Trends in Organized Crime

, Volume 16, Issue 1, pp 49–73 | Cite as

The rise of the Red Mafia in China: a case study of organised crime and corruption in Chongqing

  • Peng WangEmail author


‘Red Mafia’ is the collective term for corrupt public officials in mainland China, mainly from the criminal justice system, who attempt to monopolise the protection business in the criminal underworld by abusing power. In contemporary mainland China, the Red Mafia has developed into an alternative system of governance that can control organised crime groups, enable them to flourish, and protect them where strong government and effective self-protection associations are absent. The author examines organised crime and corruption by analysing the Wen Qiang case, one of the most famous and widely publicised cases in Chongqing’s latest crime crackdown campaign. Drawing on interview data and extensive published materials, this paper offers a tentative definition of ‘Red Mafia’, develops a typology of organised crime, describes the emergence of the Red Mafia in China, explores how gangsters developed relationships with public officials, suggests why organised crime groups chose the Red Mafia as their preferred protection and enforcement mechanism, examines patterns of services provided, and explores the differences between the Red Mafia and other Mafia groups.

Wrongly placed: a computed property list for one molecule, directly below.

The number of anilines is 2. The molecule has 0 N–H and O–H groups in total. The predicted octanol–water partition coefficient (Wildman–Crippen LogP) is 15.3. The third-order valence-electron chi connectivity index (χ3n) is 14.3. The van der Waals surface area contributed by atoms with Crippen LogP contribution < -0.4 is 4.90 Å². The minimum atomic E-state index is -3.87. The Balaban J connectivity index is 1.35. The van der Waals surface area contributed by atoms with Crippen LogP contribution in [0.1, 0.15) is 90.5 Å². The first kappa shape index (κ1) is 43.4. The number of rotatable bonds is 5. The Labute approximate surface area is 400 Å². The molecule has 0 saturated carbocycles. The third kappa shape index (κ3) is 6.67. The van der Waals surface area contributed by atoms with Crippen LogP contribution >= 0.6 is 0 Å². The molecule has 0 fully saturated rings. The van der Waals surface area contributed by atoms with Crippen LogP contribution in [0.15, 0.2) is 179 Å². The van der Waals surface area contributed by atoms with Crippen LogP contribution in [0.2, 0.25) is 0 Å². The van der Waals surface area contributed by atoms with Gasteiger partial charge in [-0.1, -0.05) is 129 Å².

Red Mafia Protective umbrella Organised crime Corruption Extra-legal governance The Chinese political-criminal nexus 



The author is grateful to Benjamin Bowling, Qiu Geping, Maurice Punch, Xia Ming, Mary Vogel, Fabian Zhilla, Hilary Wright, Stephan Blancke, Wang Jingyi, the two anonymous referees and the editor for their valuable comments and suggestions. The author is also grateful to Li Ren and Xu Pengxiang for their generous help in organising his fieldwork in Chongqing. This fieldwork was supported by a Great Britain-China Education Grant.


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Copyright information

© Springer Science+Business Media New York 2012

Authors and Affiliations

  1. 1.Somerset House East Wing, School of LawKing’s College LondonLondonUK

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